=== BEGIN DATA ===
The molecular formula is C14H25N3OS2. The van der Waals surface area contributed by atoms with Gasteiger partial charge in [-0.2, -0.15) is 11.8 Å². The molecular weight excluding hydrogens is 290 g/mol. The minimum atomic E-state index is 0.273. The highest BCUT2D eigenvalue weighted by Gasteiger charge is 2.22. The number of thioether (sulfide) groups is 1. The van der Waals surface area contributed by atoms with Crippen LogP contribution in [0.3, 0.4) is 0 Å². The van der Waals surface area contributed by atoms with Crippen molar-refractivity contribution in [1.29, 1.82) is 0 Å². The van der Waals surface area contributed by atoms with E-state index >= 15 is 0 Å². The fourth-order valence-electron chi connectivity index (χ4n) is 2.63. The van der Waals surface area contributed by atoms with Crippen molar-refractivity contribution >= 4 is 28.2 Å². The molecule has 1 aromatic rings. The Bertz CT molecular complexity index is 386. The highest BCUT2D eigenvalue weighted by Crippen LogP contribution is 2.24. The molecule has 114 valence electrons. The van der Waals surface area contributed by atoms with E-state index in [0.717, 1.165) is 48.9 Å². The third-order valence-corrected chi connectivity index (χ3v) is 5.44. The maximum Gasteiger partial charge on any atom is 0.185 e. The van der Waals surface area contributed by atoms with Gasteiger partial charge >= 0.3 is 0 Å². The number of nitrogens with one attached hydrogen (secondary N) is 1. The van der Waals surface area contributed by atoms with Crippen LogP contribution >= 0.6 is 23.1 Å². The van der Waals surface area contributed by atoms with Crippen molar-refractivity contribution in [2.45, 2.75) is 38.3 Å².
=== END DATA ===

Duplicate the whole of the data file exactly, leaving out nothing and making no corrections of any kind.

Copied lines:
The molecular formula is C14H25N3OS2. The van der Waals surface area contributed by atoms with Gasteiger partial charge in [-0.2, -0.15) is 11.8 Å². The molecular weight excluding hydrogens is 290 g/mol. The minimum atomic E-state index is 0.273. The highest BCUT2D eigenvalue weighted by Gasteiger charge is 2.22. The number of thioether (sulfide) groups is 1. The van der Waals surface area contributed by atoms with Crippen LogP contribution in [0.3, 0.4) is 0 Å². The van der Waals surface area contributed by atoms with Crippen molar-refractivity contribution in [1.29, 1.82) is 0 Å². The van der Waals surface area contributed by atoms with E-state index >= 15 is 0 Å². The fourth-order valence-electron chi connectivity index (χ4n) is 2.63. The van der Waals surface area contributed by atoms with Crippen molar-refractivity contribution >= 4 is 28.2 Å². The molecule has 1 aromatic rings. The Bertz CT molecular complexity index is 386. The highest BCUT2D eigenvalue weighted by Crippen LogP contribution is 2.24. The molecule has 114 valence electrons. The van der Waals surface area contributed by atoms with E-state index in [0.717, 1.165) is 48.9 Å². The third-order valence-corrected chi connectivity index (χ3v) is 5.44. The maximum Gasteiger partial charge on any atom is 0.185 e. The van der Waals surface area contributed by atoms with Gasteiger partial charge >= 0.3 is 0 Å². The number of nitrogens with one attached hydrogen (secondary N) is 1. The van der Waals surface area contributed by atoms with Crippen LogP contribution >= 0.6 is 23.1 Å². The van der Waals surface area contributed by atoms with Crippen molar-refractivity contribution in [2.45, 2.75) is 38.3 Å².